In response to the Forest Stewardship Council’s (FSC) decision to disassociate from Korindo for breaching the rules of its forest certification scheme, Kiki Taufik, head of the Greenpeace Southeast Asia forest campaign, said:

“The Forest Stewardship Council Board has finally come to its senses and decided to kick  Korindo out of  its forest certification scheme for deforestation and human rights abuses. It is better late than never.

“However, the  Indonesian government keeps handing out forests to companies like Korindo, allowing them to violate the rights of Indigenous People and communities while they operate with impunity. 

“It is crucial that buyers and certification bodies call out Korindo for its greenwashing and lack of transparency in its supply chains.

“There are  312 indigenous tribes, including voluntary isolated peoples in Papua, and to the date, none of them have obtained formal legal recognition and protection of their lands. The most important first step is for world governments  to protect the environment and to recognise Indigenous land rights- specifically to put an end to land grabbing whether in Papua, in the Congo, or in the Amazon”.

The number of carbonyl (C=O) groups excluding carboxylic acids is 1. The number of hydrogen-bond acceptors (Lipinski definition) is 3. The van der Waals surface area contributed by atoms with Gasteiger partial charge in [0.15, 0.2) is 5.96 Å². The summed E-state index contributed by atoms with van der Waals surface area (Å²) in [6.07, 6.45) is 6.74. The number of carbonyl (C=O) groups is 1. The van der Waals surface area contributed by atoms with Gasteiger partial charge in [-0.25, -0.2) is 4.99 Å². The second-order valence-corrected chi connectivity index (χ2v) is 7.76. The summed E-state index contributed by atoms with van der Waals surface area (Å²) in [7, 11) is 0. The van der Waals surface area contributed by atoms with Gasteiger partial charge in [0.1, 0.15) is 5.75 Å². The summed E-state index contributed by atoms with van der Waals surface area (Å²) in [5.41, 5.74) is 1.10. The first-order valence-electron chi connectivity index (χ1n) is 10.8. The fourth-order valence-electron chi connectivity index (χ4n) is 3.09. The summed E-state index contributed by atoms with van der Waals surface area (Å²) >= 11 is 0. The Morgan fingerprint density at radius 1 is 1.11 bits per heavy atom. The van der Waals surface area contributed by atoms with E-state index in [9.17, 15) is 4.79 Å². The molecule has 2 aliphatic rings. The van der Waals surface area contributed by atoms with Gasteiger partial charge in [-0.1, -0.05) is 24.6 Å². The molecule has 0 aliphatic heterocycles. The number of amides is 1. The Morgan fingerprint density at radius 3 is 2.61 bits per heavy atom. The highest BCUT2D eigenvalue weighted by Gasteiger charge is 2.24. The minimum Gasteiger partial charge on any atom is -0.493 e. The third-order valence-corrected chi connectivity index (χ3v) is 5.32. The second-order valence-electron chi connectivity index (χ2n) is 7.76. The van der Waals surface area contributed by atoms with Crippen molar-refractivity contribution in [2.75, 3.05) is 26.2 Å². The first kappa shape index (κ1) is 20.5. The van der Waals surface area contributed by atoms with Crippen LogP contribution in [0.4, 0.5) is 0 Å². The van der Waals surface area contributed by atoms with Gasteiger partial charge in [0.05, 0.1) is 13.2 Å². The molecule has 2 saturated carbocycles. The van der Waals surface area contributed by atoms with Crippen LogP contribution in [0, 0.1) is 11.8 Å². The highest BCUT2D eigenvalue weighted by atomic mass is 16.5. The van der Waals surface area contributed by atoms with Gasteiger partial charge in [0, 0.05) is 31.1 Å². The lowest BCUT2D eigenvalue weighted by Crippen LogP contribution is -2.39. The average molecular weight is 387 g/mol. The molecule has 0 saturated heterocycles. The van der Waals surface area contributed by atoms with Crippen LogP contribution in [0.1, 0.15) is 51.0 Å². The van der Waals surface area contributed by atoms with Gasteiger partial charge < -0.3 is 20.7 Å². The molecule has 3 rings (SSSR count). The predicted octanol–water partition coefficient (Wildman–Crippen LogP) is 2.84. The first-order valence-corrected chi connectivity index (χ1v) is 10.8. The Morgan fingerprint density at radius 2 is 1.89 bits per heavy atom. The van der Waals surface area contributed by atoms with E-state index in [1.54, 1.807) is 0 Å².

In the wake of a joint investigation  by Greenpeace, Forensic Architecture and the BBC, the Indonesian parliament launched an inquiry into Korindo’s conduct. The findings have not yet been made public.


Media Contact:
Kiki Taufik, Head of Greenpeace Southeast Asia Forest Campaign
E: [email protected]; M: +628118706074

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